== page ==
I don’t know the precise moment when it happened, but it definitely happened:
I became a rum guy.
These days rum gets a lot of love in cocktail circles, but I feel like for the average person (or at least the ones I’m around), rum as yet to get the attention it deserves.
So many people I come across still think a daiquiri is blended with sickly-sweet, sugary, “strawberry” mix, and that the only time you actually drink rum is poolside in Cabo.
The reality is (or at least my reality) is that rum is one of the most versatile spirits out there, in part because rums can be so different from one another.
Check out: My Rum Negroni Recipe for a great example of how versatile rum can be.
Let’s be real, for the most part? Vodka is vodka.
For the average person, gin is gin and tequila is divided into two categories: tequila you can take a shot of (Don Julio) and tequila that is only good for blending margaritas with (Jose Cuervo).
Whiskey obviously has a ton of variety, but I’d argue that the differences between each is less pronounced than the difference between different types of rums.
I mean put a light rum like Bacardi Superior, or an even better one like Plantation white rum, up against a Smith and Cross? It’s absolute night and day different.
Or what about a Martinique rhum?
Or dark blackstrap rum?
And it’s these differences that have me head over heels for rum these days.
Not only are they unique, but they’re versatile as well – and that’s what leads us to today’s cocktail: a rum old fashioned variation I’m in love with right now that I call the Dockside.
Why is This Rum Old Fashioned Called a Dockside?
So this particular drink is something I’ve been working on for awhile, and it’s a marriage of a few different favorites from my quest to visit the top 100 bars in the world.
The first inspiration is from the Dead Rabbit.
You see, one of my favorite drinks of all time is called the Bankers Punch.
It’s one of those combinations that sounds super weird and you’d think “there’s no way this would ever work.”
As an example, the three main components of the drink are a blend of 3 rums, Red Breast Irish Whiskey, and port wine.
Yes, port wine.
And it’s unreal.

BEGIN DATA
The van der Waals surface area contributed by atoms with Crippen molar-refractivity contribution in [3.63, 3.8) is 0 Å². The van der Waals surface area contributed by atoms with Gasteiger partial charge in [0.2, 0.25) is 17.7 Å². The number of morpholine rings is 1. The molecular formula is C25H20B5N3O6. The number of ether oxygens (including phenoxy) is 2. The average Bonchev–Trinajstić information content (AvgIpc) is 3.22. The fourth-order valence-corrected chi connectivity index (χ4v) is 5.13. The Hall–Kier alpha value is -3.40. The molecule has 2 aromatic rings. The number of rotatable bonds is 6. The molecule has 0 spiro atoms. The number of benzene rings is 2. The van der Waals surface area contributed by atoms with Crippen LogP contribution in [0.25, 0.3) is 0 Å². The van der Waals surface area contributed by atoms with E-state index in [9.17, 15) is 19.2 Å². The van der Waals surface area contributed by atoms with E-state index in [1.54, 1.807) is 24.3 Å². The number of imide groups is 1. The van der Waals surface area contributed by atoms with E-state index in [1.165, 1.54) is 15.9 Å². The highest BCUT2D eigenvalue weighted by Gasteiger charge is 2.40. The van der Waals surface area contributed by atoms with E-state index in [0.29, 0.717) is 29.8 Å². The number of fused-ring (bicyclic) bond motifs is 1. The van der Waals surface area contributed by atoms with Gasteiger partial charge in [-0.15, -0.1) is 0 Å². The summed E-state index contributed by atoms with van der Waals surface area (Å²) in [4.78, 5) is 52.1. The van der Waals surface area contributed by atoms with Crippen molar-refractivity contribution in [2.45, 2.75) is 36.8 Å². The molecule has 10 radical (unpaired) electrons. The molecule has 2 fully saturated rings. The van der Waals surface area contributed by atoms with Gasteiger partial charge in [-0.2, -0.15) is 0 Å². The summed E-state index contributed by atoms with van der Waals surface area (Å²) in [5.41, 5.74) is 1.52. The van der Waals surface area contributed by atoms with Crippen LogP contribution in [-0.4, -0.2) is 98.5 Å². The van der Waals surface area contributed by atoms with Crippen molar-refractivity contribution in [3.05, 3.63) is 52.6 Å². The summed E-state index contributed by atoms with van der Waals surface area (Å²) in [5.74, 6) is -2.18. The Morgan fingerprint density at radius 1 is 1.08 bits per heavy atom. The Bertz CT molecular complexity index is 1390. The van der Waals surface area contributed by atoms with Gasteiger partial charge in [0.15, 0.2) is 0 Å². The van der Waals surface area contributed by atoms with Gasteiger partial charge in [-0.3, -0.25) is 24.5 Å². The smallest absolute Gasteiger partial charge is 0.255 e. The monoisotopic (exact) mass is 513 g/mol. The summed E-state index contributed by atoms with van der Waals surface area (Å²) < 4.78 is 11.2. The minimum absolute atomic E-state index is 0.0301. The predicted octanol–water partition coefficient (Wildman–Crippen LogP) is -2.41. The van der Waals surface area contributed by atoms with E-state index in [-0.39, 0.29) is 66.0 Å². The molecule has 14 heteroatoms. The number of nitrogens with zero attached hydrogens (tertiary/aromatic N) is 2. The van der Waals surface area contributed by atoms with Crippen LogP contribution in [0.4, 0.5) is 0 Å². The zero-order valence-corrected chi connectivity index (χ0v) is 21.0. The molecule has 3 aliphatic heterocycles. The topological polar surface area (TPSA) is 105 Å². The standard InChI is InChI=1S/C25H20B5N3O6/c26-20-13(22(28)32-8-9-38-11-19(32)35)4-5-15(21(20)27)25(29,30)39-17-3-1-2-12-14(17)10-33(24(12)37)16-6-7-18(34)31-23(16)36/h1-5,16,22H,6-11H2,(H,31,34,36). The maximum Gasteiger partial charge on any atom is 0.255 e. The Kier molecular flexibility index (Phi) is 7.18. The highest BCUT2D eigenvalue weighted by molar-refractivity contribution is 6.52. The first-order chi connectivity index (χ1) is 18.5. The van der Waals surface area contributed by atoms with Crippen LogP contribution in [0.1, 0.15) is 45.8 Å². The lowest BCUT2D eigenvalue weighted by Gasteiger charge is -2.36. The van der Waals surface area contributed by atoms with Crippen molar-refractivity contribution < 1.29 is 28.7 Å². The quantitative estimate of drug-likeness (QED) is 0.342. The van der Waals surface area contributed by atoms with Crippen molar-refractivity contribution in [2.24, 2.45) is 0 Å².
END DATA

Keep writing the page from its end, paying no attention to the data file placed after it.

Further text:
But the inspiration here comes from those rums.
You see back in the late 19th century there was a type of rum that is extinct today called London dockside rum.
Well, the geniuses at the Dead Rabbit decided to try and revive this long dead spirt, by combining three rums that are available: Cruzan Blackstrap, Smith and Cross, and Banks 7.
They combine equal parts of of each to create their nod to the London Dockside style of rum.
I used that as my starting point for this cocktail (hence the name, The Dockside).
I’ve had a lot of luck when combining equal parts of ingredients (like with this fantastic mezcal old fashioned) and I figured I’d give that a shot here, add a little bit of simple syrup, and see if it worked.
It didn’t taste horrible, but it was oddly bitter and too spirit forward. I was going 3oz spirit to .5oz sweetener, and it needed to be closer to 2oz to .5oz.
So I made some notes and tabled it for awhile.
The NoMad Cocktail Book hits that perfect balance of wildly unique drinks, that are still accessible for home bartenders to make at home. There are some simple classics, and some that are more involved, and it's this balance that makes it one of my favorite cocktail books out there.
I was super intrigued by a spirit forward, tiki-ish drink called the Mynah Bird.
I had all the ingredients except some Creme de Cacao and Bittermans Xocolatl Mole Bitters.
So I popped down to the liquor store, picked them up, and was treated to a delicious drink that really did have tiki flavors to it, despite not looking like it would based on the ingredients.
In the drink they used just a little bit of creme de cacao that worked well with the rums and added a bit of earthy sweetness that tasted awesome.
And so that inspired me to try and work it into the Dockside.
How to Make a Rum Old Fashioned
And now the combination that finally worked?
Well, rather than going for the Dead Rabbit’s true Dockside rum I changed up the ratios and used 1oz Banks 7, and half an ounce each of the Smith and Cross and Blackstrap. Smith and Cross can overpower anything you put it in, so you have to be really careful with how you use it.
I still used .5 oz of demerara simple syrup, but to bump up the sweetness and bring out some of the rum flavors I added .25oz of the creme de cacao.
To finish it off we used the Bitterman’s Xocolatl Mole bitters that worked so well in the Mynah bird, but I also added two dashes of Dead Rabbit Orinoco bitters. The latter might be my favorite bitters in the world, and you can also find them in the Bankers Punch.
The result is a rum old fashioned that’s super unique, and allows you to really taste each of the ingredients within the drink.
Tell me what you think. I absolutely love this drink and have made it 4 times in the last two days. It’s a little bit of an investment in the rums to do it, but once you have these rums there is so much you can create with them.
The Dockside: A Rum Old Fashioned Recipe
- Mixing Glass
- Hawthorne Strainer
- Rocks Glass
- Large Ice Cube Tray
- 1 oz Banks 7 Rum
- .5 oz Cruzan Blackstrap Rum
- .5 oz Smith and Cross Jamaican Rum
- .25 oz Creme de Cacao
- .5 oz Demerara Simple Syrup
- 2 Dashes Orinoco Bitters
- 1 Dash Bittermans Mole Bitters
- Combine all ingredients into mixing glass
- Add ice and stir until well chilled
- Strain into rocks glass over large cube